Big Belly Linked To Big Problems
That spare tire you’re toting around could be increasing your risk of an early death, a new study suggests. What’s more, the increased risk associated with having a larger waistline occurs even if a person’s body-mass index (BMI) indicates a healthy weight, said lead researcher Emmanuel Stamatakis. He’s an associate professor at the University of Sydney in Australia.
People who carry extra weight around the middle — also called “central obesity” — but have a normal BMI have a 22 percent higher risk of death than people whose fat is stored elsewhere in their bodies, the study found. In folks with a BMI that indicates obesity, the risk of early death was 13 percent higher for those with central obesity.
The study also found that a large gut poses an even greater hazard for heart health. The risk of heart-related death is 25 percent higher for someone with central obesity and a normal BMI. It’s 26 percent greater for those with an overweight BMI and extra abdominal girth, and 56 higher percent for an obese BMI and central obesity, the study found.
BMI is a rough estimate of a person’s body fat based on height and weight measurements. Normal BMI is 18.5 to 24.9, according to the U.S. Centers for Disease Control and Prevention. Overweight is 25 to 29.9, and obese is 30 and over. Someone who’s 5 feet, 9 inches tall is considered normal when weight is between 125 and 168 pounds. Overweight is 169 to 202 pounds. Obese is 203 pounds or higher.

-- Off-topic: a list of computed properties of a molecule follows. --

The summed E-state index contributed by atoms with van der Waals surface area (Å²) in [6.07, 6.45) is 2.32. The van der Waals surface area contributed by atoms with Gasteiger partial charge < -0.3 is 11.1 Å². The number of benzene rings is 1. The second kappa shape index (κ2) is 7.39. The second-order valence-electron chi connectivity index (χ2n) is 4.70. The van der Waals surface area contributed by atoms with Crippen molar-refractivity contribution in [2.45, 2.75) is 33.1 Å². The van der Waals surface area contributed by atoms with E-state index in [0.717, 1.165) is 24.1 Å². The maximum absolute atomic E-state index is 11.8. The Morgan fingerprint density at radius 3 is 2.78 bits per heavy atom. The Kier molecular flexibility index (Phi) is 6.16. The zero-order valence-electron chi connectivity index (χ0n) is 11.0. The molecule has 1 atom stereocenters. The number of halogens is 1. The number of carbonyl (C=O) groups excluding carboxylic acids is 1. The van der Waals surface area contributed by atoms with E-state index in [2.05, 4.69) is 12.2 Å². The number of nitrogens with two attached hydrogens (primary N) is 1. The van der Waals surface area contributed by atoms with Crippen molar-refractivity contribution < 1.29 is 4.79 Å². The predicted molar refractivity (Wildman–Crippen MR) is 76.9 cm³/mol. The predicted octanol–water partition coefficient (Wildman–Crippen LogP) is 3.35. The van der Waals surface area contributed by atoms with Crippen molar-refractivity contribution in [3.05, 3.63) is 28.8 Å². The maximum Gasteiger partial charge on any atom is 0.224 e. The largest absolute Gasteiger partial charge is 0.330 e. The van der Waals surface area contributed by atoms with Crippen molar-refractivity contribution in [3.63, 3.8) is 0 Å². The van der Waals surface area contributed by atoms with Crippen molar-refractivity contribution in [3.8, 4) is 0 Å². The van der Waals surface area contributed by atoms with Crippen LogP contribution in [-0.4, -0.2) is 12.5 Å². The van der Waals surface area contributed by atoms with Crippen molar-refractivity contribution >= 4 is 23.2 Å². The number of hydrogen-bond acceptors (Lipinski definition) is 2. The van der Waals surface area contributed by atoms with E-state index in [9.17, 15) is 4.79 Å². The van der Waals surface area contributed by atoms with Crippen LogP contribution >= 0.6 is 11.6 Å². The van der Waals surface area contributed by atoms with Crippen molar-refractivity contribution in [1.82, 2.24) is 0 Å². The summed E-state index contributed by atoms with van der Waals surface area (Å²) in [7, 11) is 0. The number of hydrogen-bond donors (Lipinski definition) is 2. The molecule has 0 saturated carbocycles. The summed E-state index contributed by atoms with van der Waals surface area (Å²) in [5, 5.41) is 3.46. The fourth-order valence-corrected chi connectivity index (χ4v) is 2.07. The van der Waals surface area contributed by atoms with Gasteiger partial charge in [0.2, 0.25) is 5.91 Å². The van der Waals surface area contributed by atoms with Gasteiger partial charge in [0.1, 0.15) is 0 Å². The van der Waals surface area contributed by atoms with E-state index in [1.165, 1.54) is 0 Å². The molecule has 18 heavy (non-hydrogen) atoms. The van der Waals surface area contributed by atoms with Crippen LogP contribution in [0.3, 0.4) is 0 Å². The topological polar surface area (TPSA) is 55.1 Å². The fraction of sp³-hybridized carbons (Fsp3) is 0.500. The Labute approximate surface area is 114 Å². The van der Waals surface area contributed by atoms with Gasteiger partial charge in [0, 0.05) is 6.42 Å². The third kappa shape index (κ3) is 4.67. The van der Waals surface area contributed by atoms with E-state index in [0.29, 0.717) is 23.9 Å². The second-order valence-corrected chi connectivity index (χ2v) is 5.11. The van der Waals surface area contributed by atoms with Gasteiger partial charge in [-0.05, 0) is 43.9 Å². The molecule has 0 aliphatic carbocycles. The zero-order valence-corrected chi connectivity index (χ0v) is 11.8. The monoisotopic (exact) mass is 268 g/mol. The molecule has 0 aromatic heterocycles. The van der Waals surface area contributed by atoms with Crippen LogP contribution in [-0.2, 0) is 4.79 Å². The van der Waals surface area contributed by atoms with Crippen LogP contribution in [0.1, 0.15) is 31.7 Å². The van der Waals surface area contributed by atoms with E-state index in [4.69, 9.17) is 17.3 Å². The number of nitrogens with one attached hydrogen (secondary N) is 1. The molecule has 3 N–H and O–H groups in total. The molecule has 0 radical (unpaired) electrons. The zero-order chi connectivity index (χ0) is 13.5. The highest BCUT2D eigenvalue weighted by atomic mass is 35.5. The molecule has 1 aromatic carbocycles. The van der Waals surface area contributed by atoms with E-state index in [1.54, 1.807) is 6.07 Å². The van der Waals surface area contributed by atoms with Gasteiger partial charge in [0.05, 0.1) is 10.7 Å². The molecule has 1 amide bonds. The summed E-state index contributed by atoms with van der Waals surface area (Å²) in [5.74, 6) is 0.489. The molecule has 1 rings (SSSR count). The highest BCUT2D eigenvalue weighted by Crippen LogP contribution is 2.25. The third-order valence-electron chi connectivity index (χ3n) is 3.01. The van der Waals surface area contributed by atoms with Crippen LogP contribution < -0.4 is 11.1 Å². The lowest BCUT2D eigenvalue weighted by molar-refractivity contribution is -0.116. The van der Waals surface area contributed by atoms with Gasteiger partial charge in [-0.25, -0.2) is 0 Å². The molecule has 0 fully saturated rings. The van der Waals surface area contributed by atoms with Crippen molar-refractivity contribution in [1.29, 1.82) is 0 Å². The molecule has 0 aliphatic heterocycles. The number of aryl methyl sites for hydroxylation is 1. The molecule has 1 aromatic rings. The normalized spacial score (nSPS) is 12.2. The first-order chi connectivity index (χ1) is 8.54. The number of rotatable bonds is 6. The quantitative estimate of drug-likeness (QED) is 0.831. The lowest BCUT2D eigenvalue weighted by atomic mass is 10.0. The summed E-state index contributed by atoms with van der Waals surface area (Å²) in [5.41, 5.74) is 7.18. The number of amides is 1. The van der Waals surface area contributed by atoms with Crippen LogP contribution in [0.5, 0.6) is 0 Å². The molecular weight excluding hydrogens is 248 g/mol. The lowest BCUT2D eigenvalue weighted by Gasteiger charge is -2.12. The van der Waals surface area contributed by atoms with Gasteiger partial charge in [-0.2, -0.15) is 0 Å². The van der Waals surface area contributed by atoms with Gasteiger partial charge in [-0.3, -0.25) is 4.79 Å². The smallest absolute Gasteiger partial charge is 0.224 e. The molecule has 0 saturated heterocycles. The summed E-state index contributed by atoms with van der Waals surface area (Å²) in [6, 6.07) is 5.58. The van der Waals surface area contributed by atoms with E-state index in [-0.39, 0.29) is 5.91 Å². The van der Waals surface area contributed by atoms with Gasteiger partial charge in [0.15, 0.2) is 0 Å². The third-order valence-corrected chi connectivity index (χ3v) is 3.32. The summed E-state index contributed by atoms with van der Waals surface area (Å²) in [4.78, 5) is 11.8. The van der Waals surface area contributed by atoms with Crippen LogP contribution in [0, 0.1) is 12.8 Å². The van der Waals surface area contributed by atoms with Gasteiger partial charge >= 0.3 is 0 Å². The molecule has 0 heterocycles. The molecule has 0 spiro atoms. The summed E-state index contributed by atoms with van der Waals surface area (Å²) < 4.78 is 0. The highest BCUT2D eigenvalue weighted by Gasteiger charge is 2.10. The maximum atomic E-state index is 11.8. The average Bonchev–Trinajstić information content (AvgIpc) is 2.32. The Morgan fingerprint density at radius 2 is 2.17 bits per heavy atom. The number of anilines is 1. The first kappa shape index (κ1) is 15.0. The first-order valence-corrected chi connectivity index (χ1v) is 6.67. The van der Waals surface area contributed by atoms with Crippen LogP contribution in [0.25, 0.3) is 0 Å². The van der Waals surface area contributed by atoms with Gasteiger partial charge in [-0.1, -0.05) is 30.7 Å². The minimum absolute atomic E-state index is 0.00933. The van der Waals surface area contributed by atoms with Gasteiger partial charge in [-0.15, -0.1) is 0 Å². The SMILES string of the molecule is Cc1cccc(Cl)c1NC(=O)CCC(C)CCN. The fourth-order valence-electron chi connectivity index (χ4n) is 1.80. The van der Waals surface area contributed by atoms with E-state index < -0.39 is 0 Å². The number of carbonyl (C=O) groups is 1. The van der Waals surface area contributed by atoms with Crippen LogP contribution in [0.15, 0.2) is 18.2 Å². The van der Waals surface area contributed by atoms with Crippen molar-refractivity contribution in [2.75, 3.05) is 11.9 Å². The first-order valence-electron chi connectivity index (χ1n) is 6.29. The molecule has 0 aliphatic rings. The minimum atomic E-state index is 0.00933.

Waist-to-hip ratio is a measurement used to determine if there is excess belly fat. Stamatakis said waist-to-hip ratio is calculated by dividing your waist measurement by your hip measurement.
“If a person’s waist-to-hip ratio is over 0.85 if they are female, or over 0.90 if they are male, then they should be concerned and look into ways to alter their lifestyle to lose or reduce the ‘paunch,'” Stamatakis said.
Ruth Loos is director of the genetics of obesity and related metabolic traits program at the Charles Bronfman Institute of Personalized Medicine at Mount Sinai in New York City.
She said these findings jibe with previous studies indicating that belly fat may be more detrimental to a person’s health than fat stored elsewhere in the body.
“Studies have been fairly consistent in showing that waist-to-hip ratio contributes to disease,” Loos said.